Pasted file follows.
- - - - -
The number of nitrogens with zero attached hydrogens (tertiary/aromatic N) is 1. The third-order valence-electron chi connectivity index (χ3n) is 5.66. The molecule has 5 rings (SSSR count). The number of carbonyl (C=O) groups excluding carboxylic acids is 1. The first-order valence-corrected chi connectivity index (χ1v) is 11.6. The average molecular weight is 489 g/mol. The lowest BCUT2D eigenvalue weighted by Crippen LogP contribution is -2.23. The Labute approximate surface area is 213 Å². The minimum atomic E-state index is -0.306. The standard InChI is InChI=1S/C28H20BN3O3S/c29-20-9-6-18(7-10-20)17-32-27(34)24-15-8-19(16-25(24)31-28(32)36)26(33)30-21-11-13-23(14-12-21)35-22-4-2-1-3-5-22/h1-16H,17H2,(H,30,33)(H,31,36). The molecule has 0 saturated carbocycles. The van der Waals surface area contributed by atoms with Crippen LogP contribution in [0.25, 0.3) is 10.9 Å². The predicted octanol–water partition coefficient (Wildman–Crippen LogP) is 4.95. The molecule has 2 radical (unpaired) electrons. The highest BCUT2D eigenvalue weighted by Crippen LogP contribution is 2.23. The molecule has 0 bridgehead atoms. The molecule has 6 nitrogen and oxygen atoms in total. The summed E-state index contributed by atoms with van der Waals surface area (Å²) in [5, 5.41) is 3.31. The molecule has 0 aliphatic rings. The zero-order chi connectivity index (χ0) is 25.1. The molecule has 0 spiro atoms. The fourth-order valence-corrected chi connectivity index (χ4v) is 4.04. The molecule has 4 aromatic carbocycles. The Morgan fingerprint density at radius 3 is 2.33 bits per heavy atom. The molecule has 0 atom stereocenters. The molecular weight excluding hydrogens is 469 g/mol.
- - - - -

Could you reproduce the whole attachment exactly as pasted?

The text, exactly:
The number of nitrogens with zero attached hydrogens (tertiary/aromatic N) is 1. The third-order valence-electron chi connectivity index (χ3n) is 5.66. The molecule has 5 rings (SSSR count). The number of carbonyl (C=O) groups excluding carboxylic acids is 1. The first-order valence-corrected chi connectivity index (χ1v) is 11.6. The average molecular weight is 489 g/mol. The lowest BCUT2D eigenvalue weighted by Crippen LogP contribution is -2.23. The Labute approximate surface area is 213 Å². The minimum atomic E-state index is -0.306. The standard InChI is InChI=1S/C28H20BN3O3S/c29-20-9-6-18(7-10-20)17-32-27(34)24-15-8-19(16-25(24)31-28(32)36)26(33)30-21-11-13-23(14-12-21)35-22-4-2-1-3-5-22/h1-16H,17H2,(H,30,33)(H,31,36). The molecule has 0 saturated carbocycles. The van der Waals surface area contributed by atoms with Crippen LogP contribution in [0.25, 0.3) is 10.9 Å². The predicted octanol–water partition coefficient (Wildman–Crippen LogP) is 4.95. The molecule has 2 radical (unpaired) electrons. The highest BCUT2D eigenvalue weighted by Crippen LogP contribution is 2.23. The molecule has 0 bridgehead atoms. The molecule has 6 nitrogen and oxygen atoms in total. The summed E-state index contributed by atoms with van der Waals surface area (Å²) in [5, 5.41) is 3.31. The molecule has 0 aliphatic rings. The zero-order chi connectivity index (χ0) is 25.1. The molecule has 0 spiro atoms. The fourth-order valence-corrected chi connectivity index (χ4v) is 4.04. The molecule has 4 aromatic carbocycles. The Morgan fingerprint density at radius 3 is 2.33 bits per heavy atom. The molecule has 0 atom stereocenters. The molecular weight excluding hydrogens is 469 g/mol.